Too Much of a Good Thing? Make Ratatouille

Ratatouille is the quintessential fall harvest vegetable dish--eggplant, tomatoes, onions, bell peppers, zucchini, garlic and herbs, all simmered in olive oil and in their own juices.

While not terribly time-consuming, it's not a dish to rush through. Make ratatouille when you can relax and enjoy the whole process . . . a fall weekend, perhaps.

Cooking methods and mix of vegetables varies from cook to cook. Depending on preference, vegetables can be either cooked together or cooked separately and later combined and cooked--either briefly or for a prolonged period.

For the following ratatouille recipe, I've borrowed a little bit from each of these options, achieving a result that suits my taste: a colorful, flavorful mix--with chunky but tender vegetables--that uses less olive oil than is called for in most recipes.

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The secret to this ratatouille is slow-cooking the onions, something I learned from Richard Olney and Lulu Peyraud in the wonderful cookbook, "Lulu's Provencal Table," (HarperCollins: 1994). The onions caramelize and sweeten the whole mixture. The only other vegetable that I cook separately is the eggplant, both to develop its flavor and to be able to add it toward the end of cooking so that it doesn't end up as mush. This proportion of vegetables can be varied according to taste. Make this a day or two ahead; like any stew-like mixture, the flavor improves as it stands.

RATATOUILLE

1/4 cup olive oil

1 1/2 pounds red onions, halved, thinly sliced

7 small zucchini, cut into 1/2-inch wide by 1 1/2-inch pieces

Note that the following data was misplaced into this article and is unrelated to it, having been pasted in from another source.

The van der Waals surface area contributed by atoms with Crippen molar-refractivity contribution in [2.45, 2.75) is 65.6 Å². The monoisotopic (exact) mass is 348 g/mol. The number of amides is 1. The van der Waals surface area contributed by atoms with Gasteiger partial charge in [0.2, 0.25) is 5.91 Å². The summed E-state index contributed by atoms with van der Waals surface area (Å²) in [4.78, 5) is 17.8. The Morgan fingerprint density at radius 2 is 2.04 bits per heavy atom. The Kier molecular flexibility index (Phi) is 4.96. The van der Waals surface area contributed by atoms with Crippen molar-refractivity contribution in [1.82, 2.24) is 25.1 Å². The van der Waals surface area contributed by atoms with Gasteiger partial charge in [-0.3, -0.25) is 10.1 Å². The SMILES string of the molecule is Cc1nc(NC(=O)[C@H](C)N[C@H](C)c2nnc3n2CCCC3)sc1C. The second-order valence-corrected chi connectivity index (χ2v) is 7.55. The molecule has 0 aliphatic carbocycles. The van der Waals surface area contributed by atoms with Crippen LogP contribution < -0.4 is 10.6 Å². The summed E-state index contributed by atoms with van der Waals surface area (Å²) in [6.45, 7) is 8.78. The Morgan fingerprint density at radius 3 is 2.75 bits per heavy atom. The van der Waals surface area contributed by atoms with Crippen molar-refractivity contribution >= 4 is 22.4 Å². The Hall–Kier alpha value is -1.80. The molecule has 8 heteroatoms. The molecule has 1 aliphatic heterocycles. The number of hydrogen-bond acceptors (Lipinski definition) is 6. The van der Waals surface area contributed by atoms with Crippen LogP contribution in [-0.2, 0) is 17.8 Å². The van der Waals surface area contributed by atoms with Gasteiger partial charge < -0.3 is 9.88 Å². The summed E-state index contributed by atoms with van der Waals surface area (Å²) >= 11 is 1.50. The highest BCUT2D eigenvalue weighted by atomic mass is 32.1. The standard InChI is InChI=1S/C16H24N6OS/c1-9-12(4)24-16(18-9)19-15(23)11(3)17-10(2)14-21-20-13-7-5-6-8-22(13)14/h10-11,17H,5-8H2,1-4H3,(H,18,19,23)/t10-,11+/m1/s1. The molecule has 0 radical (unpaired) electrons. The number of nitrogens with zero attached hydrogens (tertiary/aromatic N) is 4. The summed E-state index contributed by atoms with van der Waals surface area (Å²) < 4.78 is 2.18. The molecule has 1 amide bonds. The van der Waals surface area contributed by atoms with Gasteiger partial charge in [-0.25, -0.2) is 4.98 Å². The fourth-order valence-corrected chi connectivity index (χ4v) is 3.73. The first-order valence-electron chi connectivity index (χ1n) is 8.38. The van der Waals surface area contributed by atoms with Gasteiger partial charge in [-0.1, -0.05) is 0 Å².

1 sweet red pepper, cut into 1-inch squares

1 sweet yellow pepper, cut into 1-inch squares

1 green pepper, cut into 1-inch squares

3 tablespoons thinly sliced garlic

1 teaspoon salt

1 1/2 pounds tomatoes, seeded, cut into 1-inch chunks

3 bay leaves

1 1/2 teaspoons dried thyme

1/2 teaspoon freshly ground black pepper

2 medium eggplants, unpeeled, cut into 1-inch-square dice

1 to 2 tablespoons tomato paste, optional

Heat 1 tablespoon oil in wide, heavy pot. When very hot, add onions. Cook over medium heat, covered, about 10 minutes. Stir occasionally. After 10 minutes, reduce heat to medium-high and cook, uncovered, stirring often until onions turn light-brown, about 8 to 10 more minutes.

Add zucchini, peppers, garlic and 1/2 teaspoon salt. Cook 5 minutes, stirring often. Add tomatoes, bay leaves, thyme and pepper. Simmer, covered, until just about tender, about 20 to 30 minutes, stirring often to prevent burning. Check often to avoid overcooking (unless you want a very cooked-down, soft mixture).

Meanwhile heat 1 tablespoon oil in 12-inch nonstick skillet. When hot, add 1/2 of eggplant, sprinkled with 1/4 teaspoon salt. Brown quickly over medium-high heat, about 2 to 3 minutes, shaking pan to brown eggplant evenly. Set aside. Repeat with remaining eggplant.

When vegetables are almost as tender as desired, add eggplant. Stir well. Cook, covered, until eggplant is tender, about 10 to 12 minutes. Vegetables will continue to cook after they're removed from stove. Cool. Adjust seasonings to taste. Refrigerate 1 to 2 days before serving. Stir and adjust seasonings to taste again, adding tomato paste if necessary. Remove bay leaves. Gently reheat, if serving hot. Makes 8 servings.

Each serving contains about: